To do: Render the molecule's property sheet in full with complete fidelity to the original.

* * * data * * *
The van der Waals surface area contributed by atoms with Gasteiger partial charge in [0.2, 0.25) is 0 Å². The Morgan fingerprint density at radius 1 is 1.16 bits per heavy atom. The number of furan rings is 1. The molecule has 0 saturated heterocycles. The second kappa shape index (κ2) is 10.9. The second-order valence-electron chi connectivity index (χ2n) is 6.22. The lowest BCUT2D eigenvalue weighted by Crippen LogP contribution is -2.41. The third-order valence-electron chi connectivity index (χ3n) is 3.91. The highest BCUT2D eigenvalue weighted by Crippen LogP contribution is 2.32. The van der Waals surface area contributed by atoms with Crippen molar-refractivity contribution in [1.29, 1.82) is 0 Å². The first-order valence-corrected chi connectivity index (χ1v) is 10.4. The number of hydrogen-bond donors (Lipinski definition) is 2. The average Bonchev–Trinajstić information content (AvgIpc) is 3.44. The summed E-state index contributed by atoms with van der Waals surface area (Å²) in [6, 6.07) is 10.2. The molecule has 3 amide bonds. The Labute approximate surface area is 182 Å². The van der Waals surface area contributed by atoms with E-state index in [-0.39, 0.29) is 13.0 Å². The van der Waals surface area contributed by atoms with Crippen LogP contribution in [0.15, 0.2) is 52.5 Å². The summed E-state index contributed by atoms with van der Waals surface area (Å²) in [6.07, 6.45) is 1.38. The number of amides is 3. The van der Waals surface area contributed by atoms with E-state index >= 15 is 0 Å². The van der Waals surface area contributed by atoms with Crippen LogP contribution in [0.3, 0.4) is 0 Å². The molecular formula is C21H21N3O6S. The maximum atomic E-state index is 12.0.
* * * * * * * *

The van der Waals surface area contributed by atoms with Gasteiger partial charge in [0.2, 0.25) is 0 Å². The Morgan fingerprint density at radius 1 is 1.16 bits per heavy atom. The number of furan rings is 1. The molecule has 0 saturated heterocycles. The second kappa shape index (κ2) is 10.9. The second-order valence-electron chi connectivity index (χ2n) is 6.22. The lowest BCUT2D eigenvalue weighted by Crippen LogP contribution is -2.41. The third-order valence-electron chi connectivity index (χ3n) is 3.91. The highest BCUT2D eigenvalue weighted by Crippen LogP contribution is 2.32. The van der Waals surface area contributed by atoms with Crippen molar-refractivity contribution in [1.29, 1.82) is 0 Å². The first-order valence-corrected chi connectivity index (χ1v) is 10.4. The number of hydrogen-bond donors (Lipinski definition) is 2. The average Bonchev–Trinajstić information content (AvgIpc) is 3.44. The summed E-state index contributed by atoms with van der Waals surface area (Å²) in [6, 6.07) is 10.2. The molecule has 3 amide bonds. The Labute approximate surface area is 182 Å². The van der Waals surface area contributed by atoms with E-state index in [-0.39, 0.29) is 13.0 Å². The van der Waals surface area contributed by atoms with Crippen LogP contribution in [0.15, 0.2) is 52.5 Å². The summed E-state index contributed by atoms with van der Waals surface area (Å²) in [6.07, 6.45) is 1.38. The number of amides is 3. The van der Waals surface area contributed by atoms with E-state index >= 15 is 0 Å². The van der Waals surface area contributed by atoms with Crippen LogP contribution in [0.3, 0.4) is 0 Å². The molecular formula is C21H21N3O6S. The maximum atomic E-state index is 12.0.